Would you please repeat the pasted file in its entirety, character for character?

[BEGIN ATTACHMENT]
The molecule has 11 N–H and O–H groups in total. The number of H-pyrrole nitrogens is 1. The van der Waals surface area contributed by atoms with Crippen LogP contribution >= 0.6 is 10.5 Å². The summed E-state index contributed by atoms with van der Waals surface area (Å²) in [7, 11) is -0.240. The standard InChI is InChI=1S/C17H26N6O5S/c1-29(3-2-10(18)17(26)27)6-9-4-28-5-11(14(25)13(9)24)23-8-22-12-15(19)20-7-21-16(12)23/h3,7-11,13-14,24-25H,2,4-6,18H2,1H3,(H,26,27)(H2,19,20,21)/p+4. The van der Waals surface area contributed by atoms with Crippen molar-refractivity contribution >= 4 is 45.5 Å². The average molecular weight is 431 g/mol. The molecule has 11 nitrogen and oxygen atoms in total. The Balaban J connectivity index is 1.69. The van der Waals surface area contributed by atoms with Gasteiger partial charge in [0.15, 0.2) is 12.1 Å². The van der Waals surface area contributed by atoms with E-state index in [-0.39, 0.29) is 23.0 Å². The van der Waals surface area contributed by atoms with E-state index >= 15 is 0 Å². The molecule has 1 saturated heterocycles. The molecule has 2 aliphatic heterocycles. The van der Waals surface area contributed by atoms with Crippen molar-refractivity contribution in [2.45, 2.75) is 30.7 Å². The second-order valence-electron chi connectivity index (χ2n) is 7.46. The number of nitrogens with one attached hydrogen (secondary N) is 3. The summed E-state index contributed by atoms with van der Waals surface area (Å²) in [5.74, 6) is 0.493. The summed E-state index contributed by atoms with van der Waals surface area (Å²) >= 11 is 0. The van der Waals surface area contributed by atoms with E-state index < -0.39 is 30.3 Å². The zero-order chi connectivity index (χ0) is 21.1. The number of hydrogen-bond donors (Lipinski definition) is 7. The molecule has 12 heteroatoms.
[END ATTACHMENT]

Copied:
The molecule has 11 N–H and O–H groups in total. The number of H-pyrrole nitrogens is 1. The van der Waals surface area contributed by atoms with Crippen LogP contribution >= 0.6 is 10.5 Å². The summed E-state index contributed by atoms with van der Waals surface area (Å²) in [7, 11) is -0.240. The standard InChI is InChI=1S/C17H26N6O5S/c1-29(3-2-10(18)17(26)27)6-9-4-28-5-11(14(25)13(9)24)23-8-22-12-15(19)20-7-21-16(12)23/h3,7-11,13-14,24-25H,2,4-6,18H2,1H3,(H,26,27)(H2,19,20,21)/p+4. The van der Waals surface area contributed by atoms with Crippen molar-refractivity contribution >= 4 is 45.5 Å². The average molecular weight is 431 g/mol. The molecule has 11 nitrogen and oxygen atoms in total. The Balaban J connectivity index is 1.69. The van der Waals surface area contributed by atoms with Gasteiger partial charge in [0.15, 0.2) is 12.1 Å². The van der Waals surface area contributed by atoms with E-state index in [-0.39, 0.29) is 23.0 Å². The van der Waals surface area contributed by atoms with E-state index >= 15 is 0 Å². The molecule has 1 saturated heterocycles. The molecule has 2 aliphatic heterocycles. The van der Waals surface area contributed by atoms with Crippen molar-refractivity contribution in [2.45, 2.75) is 30.7 Å². The second-order valence-electron chi connectivity index (χ2n) is 7.46. The number of nitrogens with one attached hydrogen (secondary N) is 3. The summed E-state index contributed by atoms with van der Waals surface area (Å²) in [5.74, 6) is 0.493. The summed E-state index contributed by atoms with van der Waals surface area (Å²) >= 11 is 0. The van der Waals surface area contributed by atoms with E-state index < -0.39 is 30.3 Å². The zero-order chi connectivity index (χ0) is 21.1. The number of hydrogen-bond donors (Lipinski definition) is 7. The molecule has 12 heteroatoms.